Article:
When you’re not dealing with that, you’re dealing with people constantly judging you. It honestly gets a bit tiring to hear how if I would just put down the Big Mac and pick up a carrot everything would be fine. If it was that easy, don’t you think we would all do it? And just like there’s no one way to be fat, there’s no one way to get there, either. Yes, some people do over eat and under exercise. But some people (like me) have medical conditions that lead to larger frames. Some people (like me) have genes that pre-dispose them to being overweight. Some people have had to take medicines that cause weight gain. I shouldn’t need to pull out the medical condition card to make it okay or excuse my size. And people really need to stop assuming that I’m fat because I eat an entire buffet table twice a day. I’ve had people moo at me when I’m exercising. I’ve had medical technicians take my blood pressure 5 times in a row because they just can’t believe that it’s lower than the standard for normal. I’ve had waitresses passive-aggressively bring me diet soda when I asked for regular. Some days, it feels like the whole world is against you, and it’s not paranoia if they really are after you.
If we’re going to focus on health (which I think we should), then let’s do that. But the first step is to get rid of the ridiculous notion that skinny = healthy. As big as I am, I have none of the medical conditions that one assumes I have because of my size. As I mentioned, my blood pressure is below the standard for normal. My cholesterol is fine. My blood sugar is rock solid. Except for a few minor things (that are in no way caused by my weight), I’m healthy. But I’m not skinny. If I stopped eating, started purging, or got addicted to crack, I could get skinny. But would that mean I’m healthier? Uh, nope… I’d be less healthy. We need to focus on helping people be healthy regardless of their size.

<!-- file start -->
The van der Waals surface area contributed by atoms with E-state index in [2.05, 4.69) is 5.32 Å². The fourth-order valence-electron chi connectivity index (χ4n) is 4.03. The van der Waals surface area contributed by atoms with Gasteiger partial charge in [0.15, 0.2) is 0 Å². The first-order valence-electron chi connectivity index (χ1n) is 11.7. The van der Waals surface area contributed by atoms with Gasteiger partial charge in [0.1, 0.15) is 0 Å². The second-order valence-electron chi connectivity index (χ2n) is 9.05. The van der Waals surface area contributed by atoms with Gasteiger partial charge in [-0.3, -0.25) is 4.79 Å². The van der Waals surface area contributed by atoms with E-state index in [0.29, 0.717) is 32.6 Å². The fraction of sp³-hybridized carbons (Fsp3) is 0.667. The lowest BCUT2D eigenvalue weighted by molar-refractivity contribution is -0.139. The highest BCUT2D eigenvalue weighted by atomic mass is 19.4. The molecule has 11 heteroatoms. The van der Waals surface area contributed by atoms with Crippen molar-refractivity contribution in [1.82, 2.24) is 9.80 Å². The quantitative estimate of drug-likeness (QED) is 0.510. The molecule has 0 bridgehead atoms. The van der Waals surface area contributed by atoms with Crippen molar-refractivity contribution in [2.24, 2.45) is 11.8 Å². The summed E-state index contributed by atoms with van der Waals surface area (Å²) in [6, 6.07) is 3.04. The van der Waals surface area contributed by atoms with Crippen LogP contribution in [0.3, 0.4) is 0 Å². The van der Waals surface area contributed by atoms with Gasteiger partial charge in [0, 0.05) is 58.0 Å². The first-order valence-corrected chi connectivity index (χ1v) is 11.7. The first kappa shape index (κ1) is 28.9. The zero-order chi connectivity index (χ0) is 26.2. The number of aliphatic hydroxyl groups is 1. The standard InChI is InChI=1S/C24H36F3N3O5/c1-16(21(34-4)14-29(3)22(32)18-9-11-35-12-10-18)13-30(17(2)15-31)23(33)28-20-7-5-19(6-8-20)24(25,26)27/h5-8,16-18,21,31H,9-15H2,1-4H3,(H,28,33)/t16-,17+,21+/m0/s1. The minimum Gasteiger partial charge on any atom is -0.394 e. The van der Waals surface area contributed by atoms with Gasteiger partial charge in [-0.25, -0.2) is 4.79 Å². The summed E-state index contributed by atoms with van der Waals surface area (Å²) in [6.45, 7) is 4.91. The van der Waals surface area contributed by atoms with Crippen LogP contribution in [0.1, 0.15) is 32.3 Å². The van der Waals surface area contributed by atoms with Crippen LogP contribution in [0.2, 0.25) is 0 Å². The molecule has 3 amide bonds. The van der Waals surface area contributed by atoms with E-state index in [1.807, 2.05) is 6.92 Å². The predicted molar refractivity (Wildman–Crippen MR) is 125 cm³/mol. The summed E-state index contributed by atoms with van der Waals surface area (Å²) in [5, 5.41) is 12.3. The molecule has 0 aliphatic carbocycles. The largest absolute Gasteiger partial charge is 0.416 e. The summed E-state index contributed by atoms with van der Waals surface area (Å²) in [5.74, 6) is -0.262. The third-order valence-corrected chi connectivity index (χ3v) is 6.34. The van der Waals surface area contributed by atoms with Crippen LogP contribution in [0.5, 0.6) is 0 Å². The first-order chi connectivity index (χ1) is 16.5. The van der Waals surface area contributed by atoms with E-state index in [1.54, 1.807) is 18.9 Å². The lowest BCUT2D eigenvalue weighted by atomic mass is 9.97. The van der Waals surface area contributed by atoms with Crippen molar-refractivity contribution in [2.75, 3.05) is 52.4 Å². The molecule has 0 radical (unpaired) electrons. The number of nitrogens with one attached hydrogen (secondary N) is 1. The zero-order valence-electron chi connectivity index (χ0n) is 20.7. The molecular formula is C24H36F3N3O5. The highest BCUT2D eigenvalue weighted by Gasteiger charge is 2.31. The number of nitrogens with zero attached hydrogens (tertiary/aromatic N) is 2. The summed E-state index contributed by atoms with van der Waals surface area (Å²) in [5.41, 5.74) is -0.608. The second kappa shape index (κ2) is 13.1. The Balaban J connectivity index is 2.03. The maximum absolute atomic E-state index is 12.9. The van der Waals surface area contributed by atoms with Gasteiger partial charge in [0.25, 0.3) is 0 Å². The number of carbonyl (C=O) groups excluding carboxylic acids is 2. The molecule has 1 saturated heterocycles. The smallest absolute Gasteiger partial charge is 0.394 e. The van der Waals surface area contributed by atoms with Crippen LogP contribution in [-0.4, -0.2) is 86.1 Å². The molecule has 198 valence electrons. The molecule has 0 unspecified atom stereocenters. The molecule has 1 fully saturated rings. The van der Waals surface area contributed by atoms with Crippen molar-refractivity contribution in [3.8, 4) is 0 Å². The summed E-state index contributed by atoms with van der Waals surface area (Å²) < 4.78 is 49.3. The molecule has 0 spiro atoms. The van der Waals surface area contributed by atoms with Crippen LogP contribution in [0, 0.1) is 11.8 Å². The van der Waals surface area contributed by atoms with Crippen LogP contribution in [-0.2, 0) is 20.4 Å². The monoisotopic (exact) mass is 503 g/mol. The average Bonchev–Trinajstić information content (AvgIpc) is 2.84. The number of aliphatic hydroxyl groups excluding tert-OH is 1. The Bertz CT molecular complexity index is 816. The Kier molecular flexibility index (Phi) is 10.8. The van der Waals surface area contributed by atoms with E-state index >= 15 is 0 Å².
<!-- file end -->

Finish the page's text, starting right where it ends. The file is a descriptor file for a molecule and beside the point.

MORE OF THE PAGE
This opens the door to a whole other complicated set of issues. I won’t get into them here, but they include access to healthy food (something my friend Kristie just did an amazing video/blog on when she tried to find healthy food in her district in Boston), designing cities and neighborhoods to be walking-friendly instead of relying on cars, and eliminating discrimination in health care. I am lucky that I live in a place where I have access to fresh organic produce and the money to purchase it. I live in a city that’s fairly friendly to walkers and outdoor exercisers. I have health insurance and can pick a doctor who listens to me and understands me. Not everyone is so lucky. If we really want to solve the problem instead of just bitching, judging, and pointing fingers at people, these are the things we need to start working on.
Finally, there’s the issue of dignity. Kevin Smith said this in his podcast, and it really struck a nerve with me because it’s so true. As fat people, we are constantly being put down, made fun of, and generally told how awful we are as people. But when you’ve been humiliated — be it from someone mooing at you on the street, a chair breaking under you, or getting kicked off of an airplane — you have two choices. You can go in the bathroom and cry, or you can own the moment. And at the end of the day, for your own sanity, dignity, and self-esteem… you HAVE TO own it. I know that it can’t be easy for Kevin Smith to share his Southwest story, no matter how much he makes jokes about it. I heard the story at the end of his podcast about the girl he sat next to on his flight home and it broke my heart, too. I can’t imagine what it’s like to see news stories, comments, and headlines about such an embarrassing and humiliating moment, and about something so personal. It reminds me of Joy Nash and her great series of Fat Rant videos, particularly from the video below. She said that fat hate is one of the only forms of prejudice where the people being subjected to it think they are getting exactly what they deserve. And it’s so true.